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Opposition says government ignoring dangerous road conditions

A photo provided to the Opposition Tories shows the crumbling Stoney River Bridge.
A photo provided to the Opposition Tories shows the crumbling Stoney River Bridge.

The Opposition is lashing out at Premier Dwight Ball’s government, accusing the Liberals of neglecting people’s cries to improve road conditions in the province.

“In various parts of our province, the Ball government is ignoring deplorable road conditions,” Transportation and Works critic Barry Petten stated in a news release Tuesday.

“Local residents are expressing concern that it’s placing the lives of the motoring public in jeopardy.”

Petten said Transportation Minister Steve Crocker is failing to fulfil one of his core mandates to make major roadways safe. He said basic upgrades such as pothole repair, shouldering and routine maintenance are being disregarded.

He said the Liberals “boasted” of a summer maintenance program, but that throughout the summer road conditions continued to be challenging in many areas of the province. He said nighttime work, which was expected over the summer months, started in late September and he’s demanding to know why.

“The motoring public should not have to bear the consequences of dysfunction at the government level in evaluating and correcting dangerous road conditions,” Petten stated.

“If the public works officials are stretched beyond their capacity and lack the equipment and personnel, the minister has an obligation to hire staff and get the work done as quickly as possible.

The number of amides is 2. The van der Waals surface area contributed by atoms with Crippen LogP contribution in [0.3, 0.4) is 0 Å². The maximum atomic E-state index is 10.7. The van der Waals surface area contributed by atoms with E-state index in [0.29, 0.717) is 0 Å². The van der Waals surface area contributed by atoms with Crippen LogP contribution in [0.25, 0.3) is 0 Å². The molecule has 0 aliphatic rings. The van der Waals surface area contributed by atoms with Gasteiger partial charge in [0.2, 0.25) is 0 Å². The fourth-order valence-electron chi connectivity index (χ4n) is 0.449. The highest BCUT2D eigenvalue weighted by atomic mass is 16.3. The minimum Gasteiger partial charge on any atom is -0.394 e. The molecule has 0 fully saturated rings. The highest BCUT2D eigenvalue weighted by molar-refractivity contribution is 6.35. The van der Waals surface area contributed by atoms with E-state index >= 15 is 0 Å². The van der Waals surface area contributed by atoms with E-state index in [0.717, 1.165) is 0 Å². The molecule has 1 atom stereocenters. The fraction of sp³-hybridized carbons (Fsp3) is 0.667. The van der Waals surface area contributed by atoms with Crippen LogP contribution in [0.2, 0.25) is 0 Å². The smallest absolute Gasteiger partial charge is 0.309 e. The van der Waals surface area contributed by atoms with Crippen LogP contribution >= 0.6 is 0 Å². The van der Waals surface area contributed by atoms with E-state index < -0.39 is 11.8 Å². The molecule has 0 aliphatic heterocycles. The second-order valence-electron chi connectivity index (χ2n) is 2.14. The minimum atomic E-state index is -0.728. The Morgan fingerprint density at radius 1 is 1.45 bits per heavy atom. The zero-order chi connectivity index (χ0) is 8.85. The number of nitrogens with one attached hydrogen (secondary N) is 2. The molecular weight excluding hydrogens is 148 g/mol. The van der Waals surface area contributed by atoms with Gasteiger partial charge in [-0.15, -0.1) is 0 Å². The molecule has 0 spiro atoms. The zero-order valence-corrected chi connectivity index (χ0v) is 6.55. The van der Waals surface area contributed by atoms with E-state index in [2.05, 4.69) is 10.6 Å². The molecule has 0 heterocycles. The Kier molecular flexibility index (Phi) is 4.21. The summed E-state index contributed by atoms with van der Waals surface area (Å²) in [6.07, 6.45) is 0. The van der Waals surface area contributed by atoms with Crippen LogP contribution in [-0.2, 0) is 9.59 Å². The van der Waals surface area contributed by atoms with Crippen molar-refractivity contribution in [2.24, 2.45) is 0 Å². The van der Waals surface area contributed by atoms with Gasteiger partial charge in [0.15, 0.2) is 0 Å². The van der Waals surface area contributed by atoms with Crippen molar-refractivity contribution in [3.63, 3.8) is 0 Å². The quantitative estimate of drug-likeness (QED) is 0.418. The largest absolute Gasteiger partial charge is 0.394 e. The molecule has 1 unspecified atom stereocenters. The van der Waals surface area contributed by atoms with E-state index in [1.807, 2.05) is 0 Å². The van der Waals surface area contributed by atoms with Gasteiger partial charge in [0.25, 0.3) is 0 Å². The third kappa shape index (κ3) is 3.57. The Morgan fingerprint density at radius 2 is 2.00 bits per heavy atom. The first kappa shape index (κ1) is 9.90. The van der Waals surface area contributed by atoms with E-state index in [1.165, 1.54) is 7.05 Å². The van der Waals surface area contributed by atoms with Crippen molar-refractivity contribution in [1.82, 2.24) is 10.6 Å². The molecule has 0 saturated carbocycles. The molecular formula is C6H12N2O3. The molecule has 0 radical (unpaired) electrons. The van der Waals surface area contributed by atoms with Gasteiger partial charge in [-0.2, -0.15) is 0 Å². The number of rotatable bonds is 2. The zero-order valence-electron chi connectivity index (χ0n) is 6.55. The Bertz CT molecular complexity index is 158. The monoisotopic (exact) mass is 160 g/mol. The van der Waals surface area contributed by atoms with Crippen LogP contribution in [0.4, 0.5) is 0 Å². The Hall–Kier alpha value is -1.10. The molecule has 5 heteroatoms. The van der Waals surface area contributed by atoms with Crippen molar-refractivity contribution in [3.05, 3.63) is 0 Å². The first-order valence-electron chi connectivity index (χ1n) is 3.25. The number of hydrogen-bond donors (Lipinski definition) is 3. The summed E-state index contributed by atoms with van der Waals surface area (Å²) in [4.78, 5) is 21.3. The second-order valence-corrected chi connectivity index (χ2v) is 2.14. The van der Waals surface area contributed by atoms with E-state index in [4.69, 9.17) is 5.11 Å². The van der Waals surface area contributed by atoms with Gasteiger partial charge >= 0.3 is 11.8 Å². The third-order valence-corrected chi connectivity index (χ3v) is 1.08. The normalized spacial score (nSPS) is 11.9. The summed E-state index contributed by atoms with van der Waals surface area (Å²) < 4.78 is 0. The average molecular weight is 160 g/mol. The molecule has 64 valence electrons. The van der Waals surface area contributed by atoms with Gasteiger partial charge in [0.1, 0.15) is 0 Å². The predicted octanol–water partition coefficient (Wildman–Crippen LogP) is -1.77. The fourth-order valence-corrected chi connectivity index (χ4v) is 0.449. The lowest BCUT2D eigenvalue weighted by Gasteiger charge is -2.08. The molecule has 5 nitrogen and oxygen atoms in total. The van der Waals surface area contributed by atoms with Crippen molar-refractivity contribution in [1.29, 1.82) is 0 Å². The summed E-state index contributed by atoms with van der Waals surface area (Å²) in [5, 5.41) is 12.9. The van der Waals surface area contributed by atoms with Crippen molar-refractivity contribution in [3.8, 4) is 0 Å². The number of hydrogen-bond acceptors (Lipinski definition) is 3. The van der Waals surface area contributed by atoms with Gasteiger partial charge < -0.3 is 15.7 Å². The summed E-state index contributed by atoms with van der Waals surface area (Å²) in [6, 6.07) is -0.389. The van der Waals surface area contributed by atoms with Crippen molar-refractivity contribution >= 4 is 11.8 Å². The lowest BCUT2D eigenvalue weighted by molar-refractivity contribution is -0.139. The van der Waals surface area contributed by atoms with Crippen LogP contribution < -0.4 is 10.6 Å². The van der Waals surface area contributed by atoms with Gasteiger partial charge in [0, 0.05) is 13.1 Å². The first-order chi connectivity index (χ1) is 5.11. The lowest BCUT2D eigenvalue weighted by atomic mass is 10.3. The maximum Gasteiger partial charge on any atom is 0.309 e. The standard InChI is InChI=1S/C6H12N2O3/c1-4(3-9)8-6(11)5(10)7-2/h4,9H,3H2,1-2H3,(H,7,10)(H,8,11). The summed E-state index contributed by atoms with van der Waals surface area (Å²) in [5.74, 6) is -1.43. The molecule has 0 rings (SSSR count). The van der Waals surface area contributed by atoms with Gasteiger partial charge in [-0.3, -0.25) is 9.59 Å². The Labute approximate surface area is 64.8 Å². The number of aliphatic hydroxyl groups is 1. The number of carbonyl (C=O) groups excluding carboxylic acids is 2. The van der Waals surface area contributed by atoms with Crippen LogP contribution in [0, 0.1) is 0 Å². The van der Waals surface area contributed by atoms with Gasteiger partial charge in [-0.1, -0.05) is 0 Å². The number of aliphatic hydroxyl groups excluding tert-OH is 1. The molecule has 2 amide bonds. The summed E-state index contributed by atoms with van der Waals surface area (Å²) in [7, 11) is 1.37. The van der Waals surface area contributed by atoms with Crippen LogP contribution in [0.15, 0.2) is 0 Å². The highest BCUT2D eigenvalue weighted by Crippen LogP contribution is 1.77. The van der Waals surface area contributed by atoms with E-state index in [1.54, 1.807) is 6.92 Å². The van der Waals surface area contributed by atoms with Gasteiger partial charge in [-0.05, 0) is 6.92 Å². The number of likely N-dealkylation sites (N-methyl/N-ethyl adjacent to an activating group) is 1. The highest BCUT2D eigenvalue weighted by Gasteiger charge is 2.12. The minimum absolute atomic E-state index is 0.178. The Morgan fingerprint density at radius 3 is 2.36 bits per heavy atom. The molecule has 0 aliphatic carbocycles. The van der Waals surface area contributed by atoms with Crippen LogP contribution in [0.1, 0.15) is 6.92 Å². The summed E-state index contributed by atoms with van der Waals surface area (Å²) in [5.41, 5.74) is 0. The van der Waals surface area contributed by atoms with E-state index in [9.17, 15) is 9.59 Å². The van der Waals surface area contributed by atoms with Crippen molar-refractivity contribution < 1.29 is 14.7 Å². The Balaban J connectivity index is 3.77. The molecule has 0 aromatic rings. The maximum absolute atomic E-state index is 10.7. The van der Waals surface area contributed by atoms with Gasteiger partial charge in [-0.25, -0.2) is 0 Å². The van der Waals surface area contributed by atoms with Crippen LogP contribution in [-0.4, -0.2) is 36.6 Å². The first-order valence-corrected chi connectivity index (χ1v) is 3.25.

“Road work needs to be completed before winter comes to ensure the roads get the attention they need.”

He said the Transportation Department has released a prioritized list of roads earmarked for work this year, but it has refused to show the rankings of roads that were not earmarked for work this year. He said it’s also slow in getting to some of the work earmarked for completion in the current year. 

“It’s imperative for the provincial Transportation and Works minister to ensure dangerous stretches of road are repaired without any further delay before something tragic happens,” he stated.

He said one such location of concern is a stretch of the Irish Loop between Trepassey and Peter’s River.

Keith Hutchings, the PC MHA for Ferryland District, said the stretch of the Irish Loop from Trepassey to the St. Shott’s Junction is severely potholed and extremely poor for driving. The Stony River Bridge (or Mutton Bay Bridge) at the entrance to Trepassey is seriously eroded, and some of the railing has plunged into the river. 

Hutchings said was inspected in February 2015 and scheduled for rehabilitation.

“Why did the repairs not take place?” Hutchings said. “Why is the bridge not included in the department’s five-year program when it was scheduled to be repaired within a year in 2015?

Hutchings said while the Irish Loop is one of the province’s major tourist destinations, promoted heavily in the government’s official literature, “significant stretches of this major thoroughfare are not fit to drive over.”

He said for more than six months since the spring melt, severe potholes, bridge erosion and rutting along many kilometres have been ignored.

 “People are afraid it’s only a matter of time before they lead to a tragedy that’s entirely avoidable,” Hutchings said.

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